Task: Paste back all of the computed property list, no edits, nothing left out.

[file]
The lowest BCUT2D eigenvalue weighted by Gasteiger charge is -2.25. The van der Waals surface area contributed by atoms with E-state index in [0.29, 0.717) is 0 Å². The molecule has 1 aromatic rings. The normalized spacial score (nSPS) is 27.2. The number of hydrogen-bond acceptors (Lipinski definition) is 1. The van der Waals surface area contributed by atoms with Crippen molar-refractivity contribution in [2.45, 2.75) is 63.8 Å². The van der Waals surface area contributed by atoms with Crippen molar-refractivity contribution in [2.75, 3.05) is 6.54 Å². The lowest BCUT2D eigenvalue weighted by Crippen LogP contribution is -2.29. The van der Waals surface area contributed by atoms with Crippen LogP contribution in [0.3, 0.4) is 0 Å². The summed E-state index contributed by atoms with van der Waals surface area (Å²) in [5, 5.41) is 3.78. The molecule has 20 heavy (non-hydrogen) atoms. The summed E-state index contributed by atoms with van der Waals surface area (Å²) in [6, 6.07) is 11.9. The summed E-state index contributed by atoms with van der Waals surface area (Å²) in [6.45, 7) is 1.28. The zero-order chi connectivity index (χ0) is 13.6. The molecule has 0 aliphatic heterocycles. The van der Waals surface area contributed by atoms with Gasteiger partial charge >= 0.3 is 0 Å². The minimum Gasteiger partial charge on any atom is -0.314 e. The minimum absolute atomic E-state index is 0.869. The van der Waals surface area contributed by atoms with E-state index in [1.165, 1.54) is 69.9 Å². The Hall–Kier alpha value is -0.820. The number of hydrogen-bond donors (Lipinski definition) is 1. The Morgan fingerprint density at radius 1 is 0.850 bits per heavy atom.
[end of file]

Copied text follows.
The lowest BCUT2D eigenvalue weighted by Gasteiger charge is -2.25. The van der Waals surface area contributed by atoms with E-state index in [0.29, 0.717) is 0 Å². The molecule has 1 aromatic rings. The normalized spacial score (nSPS) is 27.2. The number of hydrogen-bond acceptors (Lipinski definition) is 1. The van der Waals surface area contributed by atoms with Crippen molar-refractivity contribution in [2.45, 2.75) is 63.8 Å². The van der Waals surface area contributed by atoms with Crippen molar-refractivity contribution in [2.75, 3.05) is 6.54 Å². The lowest BCUT2D eigenvalue weighted by Crippen LogP contribution is -2.29. The van der Waals surface area contributed by atoms with Crippen LogP contribution in [0.3, 0.4) is 0 Å². The summed E-state index contributed by atoms with van der Waals surface area (Å²) in [5, 5.41) is 3.78. The molecule has 20 heavy (non-hydrogen) atoms. The summed E-state index contributed by atoms with van der Waals surface area (Å²) in [6, 6.07) is 11.9. The summed E-state index contributed by atoms with van der Waals surface area (Å²) in [6.45, 7) is 1.28. The zero-order chi connectivity index (χ0) is 13.6. The molecule has 0 aliphatic heterocycles. The van der Waals surface area contributed by atoms with Gasteiger partial charge >= 0.3 is 0 Å². The minimum Gasteiger partial charge on any atom is -0.314 e. The minimum absolute atomic E-state index is 0.869. The van der Waals surface area contributed by atoms with E-state index in [1.165, 1.54) is 69.9 Å². The Hall–Kier alpha value is -0.820. The number of hydrogen-bond donors (Lipinski definition) is 1. The Morgan fingerprint density at radius 1 is 0.850 bits per heavy atom.